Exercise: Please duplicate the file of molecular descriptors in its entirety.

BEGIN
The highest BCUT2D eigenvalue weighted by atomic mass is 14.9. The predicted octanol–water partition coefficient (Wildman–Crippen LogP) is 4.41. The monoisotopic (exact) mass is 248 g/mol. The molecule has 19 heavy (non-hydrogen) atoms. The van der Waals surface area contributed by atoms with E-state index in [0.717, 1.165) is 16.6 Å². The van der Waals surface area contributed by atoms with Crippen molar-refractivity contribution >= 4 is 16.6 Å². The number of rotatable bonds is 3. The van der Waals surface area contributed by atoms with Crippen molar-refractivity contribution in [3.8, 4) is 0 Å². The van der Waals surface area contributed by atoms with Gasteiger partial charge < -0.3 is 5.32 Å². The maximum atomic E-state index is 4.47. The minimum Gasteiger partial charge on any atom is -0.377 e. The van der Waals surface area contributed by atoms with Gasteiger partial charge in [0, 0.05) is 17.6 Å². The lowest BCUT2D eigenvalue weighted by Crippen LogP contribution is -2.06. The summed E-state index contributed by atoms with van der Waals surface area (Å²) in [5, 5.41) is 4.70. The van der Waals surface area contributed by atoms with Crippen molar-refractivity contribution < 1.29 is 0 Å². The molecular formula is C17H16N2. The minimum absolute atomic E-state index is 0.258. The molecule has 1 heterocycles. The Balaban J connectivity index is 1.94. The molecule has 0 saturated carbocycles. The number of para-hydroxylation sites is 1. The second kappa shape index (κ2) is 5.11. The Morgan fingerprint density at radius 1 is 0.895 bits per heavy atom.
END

The highest BCUT2D eigenvalue weighted by atomic mass is 14.9. The predicted octanol–water partition coefficient (Wildman–Crippen LogP) is 4.41. The monoisotopic (exact) mass is 248 g/mol. The molecule has 19 heavy (non-hydrogen) atoms. The van der Waals surface area contributed by atoms with E-state index in [0.717, 1.165) is 16.6 Å². The van der Waals surface area contributed by atoms with Crippen molar-refractivity contribution >= 4 is 16.6 Å². The number of rotatable bonds is 3. The van der Waals surface area contributed by atoms with Crippen molar-refractivity contribution in [3.8, 4) is 0 Å². The van der Waals surface area contributed by atoms with Gasteiger partial charge < -0.3 is 5.32 Å². The maximum atomic E-state index is 4.47. The minimum Gasteiger partial charge on any atom is -0.377 e. The van der Waals surface area contributed by atoms with Gasteiger partial charge in [0, 0.05) is 17.6 Å². The lowest BCUT2D eigenvalue weighted by Crippen LogP contribution is -2.06. The summed E-state index contributed by atoms with van der Waals surface area (Å²) in [5, 5.41) is 4.70. The van der Waals surface area contributed by atoms with Crippen molar-refractivity contribution < 1.29 is 0 Å². The molecular formula is C17H16N2. The minimum absolute atomic E-state index is 0.258. The molecule has 1 heterocycles. The Balaban J connectivity index is 1.94. The molecule has 0 saturated carbocycles. The number of para-hydroxylation sites is 1. The second kappa shape index (κ2) is 5.11. The Morgan fingerprint density at radius 1 is 0.895 bits per heavy atom.